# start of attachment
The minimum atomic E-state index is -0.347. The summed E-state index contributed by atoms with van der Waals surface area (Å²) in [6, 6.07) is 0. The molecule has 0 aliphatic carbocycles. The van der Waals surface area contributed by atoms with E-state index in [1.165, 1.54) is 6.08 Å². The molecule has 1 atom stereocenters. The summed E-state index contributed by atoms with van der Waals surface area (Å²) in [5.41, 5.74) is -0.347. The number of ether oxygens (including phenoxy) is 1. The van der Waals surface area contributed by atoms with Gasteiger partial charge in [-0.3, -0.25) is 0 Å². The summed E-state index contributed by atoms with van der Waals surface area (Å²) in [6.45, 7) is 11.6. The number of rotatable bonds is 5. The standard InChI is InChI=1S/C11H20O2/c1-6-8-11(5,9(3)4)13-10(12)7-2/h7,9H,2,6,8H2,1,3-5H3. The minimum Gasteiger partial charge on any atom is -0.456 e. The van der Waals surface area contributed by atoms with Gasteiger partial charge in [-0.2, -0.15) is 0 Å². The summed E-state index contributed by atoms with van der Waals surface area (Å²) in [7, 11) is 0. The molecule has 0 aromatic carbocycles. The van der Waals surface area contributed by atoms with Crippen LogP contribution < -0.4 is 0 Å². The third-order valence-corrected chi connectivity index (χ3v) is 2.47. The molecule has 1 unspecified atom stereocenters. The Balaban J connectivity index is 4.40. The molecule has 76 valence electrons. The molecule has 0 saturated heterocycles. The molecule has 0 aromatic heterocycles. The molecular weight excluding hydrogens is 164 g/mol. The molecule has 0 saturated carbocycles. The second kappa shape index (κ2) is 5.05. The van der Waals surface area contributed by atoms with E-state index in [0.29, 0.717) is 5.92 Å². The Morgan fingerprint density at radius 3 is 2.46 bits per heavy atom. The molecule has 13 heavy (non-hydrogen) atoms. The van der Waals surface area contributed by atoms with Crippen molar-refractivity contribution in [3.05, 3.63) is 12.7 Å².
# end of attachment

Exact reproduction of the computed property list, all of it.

The minimum atomic E-state index is -0.347. The summed E-state index contributed by atoms with van der Waals surface area (Å²) in [6, 6.07) is 0. The molecule has 0 aliphatic carbocycles. The van der Waals surface area contributed by atoms with E-state index in [1.165, 1.54) is 6.08 Å². The molecule has 1 atom stereocenters. The summed E-state index contributed by atoms with van der Waals surface area (Å²) in [5.41, 5.74) is -0.347. The number of ether oxygens (including phenoxy) is 1. The van der Waals surface area contributed by atoms with Gasteiger partial charge in [-0.3, -0.25) is 0 Å². The summed E-state index contributed by atoms with van der Waals surface area (Å²) in [6.45, 7) is 11.6. The number of rotatable bonds is 5. The standard InChI is InChI=1S/C11H20O2/c1-6-8-11(5,9(3)4)13-10(12)7-2/h7,9H,2,6,8H2,1,3-5H3. The minimum Gasteiger partial charge on any atom is -0.456 e. The van der Waals surface area contributed by atoms with Gasteiger partial charge in [-0.2, -0.15) is 0 Å². The summed E-state index contributed by atoms with van der Waals surface area (Å²) in [7, 11) is 0. The molecule has 0 aromatic carbocycles. The van der Waals surface area contributed by atoms with Crippen LogP contribution < -0.4 is 0 Å². The third-order valence-corrected chi connectivity index (χ3v) is 2.47. The molecule has 1 unspecified atom stereocenters. The Balaban J connectivity index is 4.40. The molecule has 76 valence electrons. The molecule has 0 saturated heterocycles. The molecule has 0 aromatic heterocycles. The molecular weight excluding hydrogens is 164 g/mol. The molecule has 0 saturated carbocycles. The second kappa shape index (κ2) is 5.05. The van der Waals surface area contributed by atoms with E-state index in [0.29, 0.717) is 5.92 Å². The Morgan fingerprint density at radius 3 is 2.46 bits per heavy atom. The molecule has 13 heavy (non-hydrogen) atoms. The van der Waals surface area contributed by atoms with Crippen molar-refractivity contribution in [3.05, 3.63) is 12.7 Å².